"We now have not just single states where access to abortion is denied but now blocks of the country where there is no access," said Abigail Aiken, associate professor and reproductive rights researcher at the University of Texas at Austin, in a state with a near-total abortion ban.
A complicated patchwork of state laws, along with a rapidly shifting legal landscape and legal gray areas, mean people seeking an abortion are often unsure about their rights.
Texas, which in 2021 passed a 6-week abortion ban in defiance of Roe, is regarded by US abortion rights activists as a bellwether in the fight to restrict abortion and is a focal point of legal battles.
On Mar 9, a Texas man filed a wrongful death lawsuit accusing three women of helping his ex-wife obtain abortion pills. A state law makes it illegal to "aid or abet" abortions.
The state's lawmakers have introduced legislation to force internet providers to block websites that supply abortion pills or provide information on how to get an abortion.
Rights advocates are increasingly concerned about states' efforts to prosecute patients who are traveling across state lines to get abortions or take pills at home.
However, state pharmaceutical regulators have said they have no effective way of tracking online orders from outside the United States.
To evade restrictions, some people are using a telemedicine service in another state and a mail forwarding service to get pills mailed to their home or general delivery address.
In countries which heavily restrict abortions, many people have no choice but to turn to black market pills on sale online, at unregistered pharmacists and market stalls.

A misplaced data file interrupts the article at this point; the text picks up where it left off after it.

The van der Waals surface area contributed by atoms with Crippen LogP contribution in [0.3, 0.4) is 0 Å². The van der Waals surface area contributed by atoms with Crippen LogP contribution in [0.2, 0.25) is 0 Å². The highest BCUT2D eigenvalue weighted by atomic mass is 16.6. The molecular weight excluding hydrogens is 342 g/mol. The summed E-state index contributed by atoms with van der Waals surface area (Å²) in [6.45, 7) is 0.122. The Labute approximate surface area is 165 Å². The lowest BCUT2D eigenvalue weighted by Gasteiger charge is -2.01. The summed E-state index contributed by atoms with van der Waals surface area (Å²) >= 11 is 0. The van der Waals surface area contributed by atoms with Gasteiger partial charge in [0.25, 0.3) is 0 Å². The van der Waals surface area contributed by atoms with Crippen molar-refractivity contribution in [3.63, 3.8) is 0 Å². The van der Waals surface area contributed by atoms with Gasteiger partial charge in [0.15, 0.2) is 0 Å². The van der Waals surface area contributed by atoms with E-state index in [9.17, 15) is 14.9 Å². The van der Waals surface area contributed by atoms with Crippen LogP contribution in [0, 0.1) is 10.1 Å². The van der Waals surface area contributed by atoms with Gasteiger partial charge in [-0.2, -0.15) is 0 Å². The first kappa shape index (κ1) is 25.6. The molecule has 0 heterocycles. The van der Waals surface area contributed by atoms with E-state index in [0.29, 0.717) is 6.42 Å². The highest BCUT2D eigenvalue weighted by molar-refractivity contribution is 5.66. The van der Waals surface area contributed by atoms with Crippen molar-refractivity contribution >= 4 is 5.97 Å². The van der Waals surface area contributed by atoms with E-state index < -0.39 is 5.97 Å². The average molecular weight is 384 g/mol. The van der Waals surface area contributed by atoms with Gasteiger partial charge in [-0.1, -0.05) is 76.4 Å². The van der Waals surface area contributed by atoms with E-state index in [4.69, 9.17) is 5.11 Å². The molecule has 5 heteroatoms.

In Brazil, where abortion is only legal in cases of rape, incest or if the pregnancy puts the woman's life at risk, pills can be bought illegally in downtown Rio de Janeiro, at the Uruguaiana Popular market.
At the chaotic bazaar, vendors sell clothing, electronics and souvenirs, and advertise their wares by yelling. But in a hushed voice, vendors hawk a different product: the abortion medication misoprostol.
On a recent weekday afternoon, one market vendor shouted, "Cellphones, earbuds, medicine."
A Thomson Reuters Foundation reporter who asked for "medicine" was led along market alleys to a quiet stall where negotiations began.
The vendor assured the product was safe, and asked how far along the pregnancy was so he could advise on how many pills to use.
He asked for 800 reais ($150) for a 10-pill packet, but a little haggling got it down by half, which is still expensive considering the monthly minimum wage is 1,320 reais.
The impact of heavy restrictions on misoprostol can be measured in lost lives, said Ilana Ambrogi, a doctor and researcher at Anis - Instituto de Bioética, a Brazilian advocacy group focusing on bioethics and reproductive rights.
Most hospitals do not have the drug in stock, though it is a "life-saver" for controlling hemorrhages after birth, she said.
Women who buy abortion pills illegally are also at risk, said Ambrogi, not least as they may be counterfeit.
"When you go underground, you are no longer sure of the origin of the medicine, or how to use it," she said.
"The people who suffer most from this criminalisation are vulnerable women."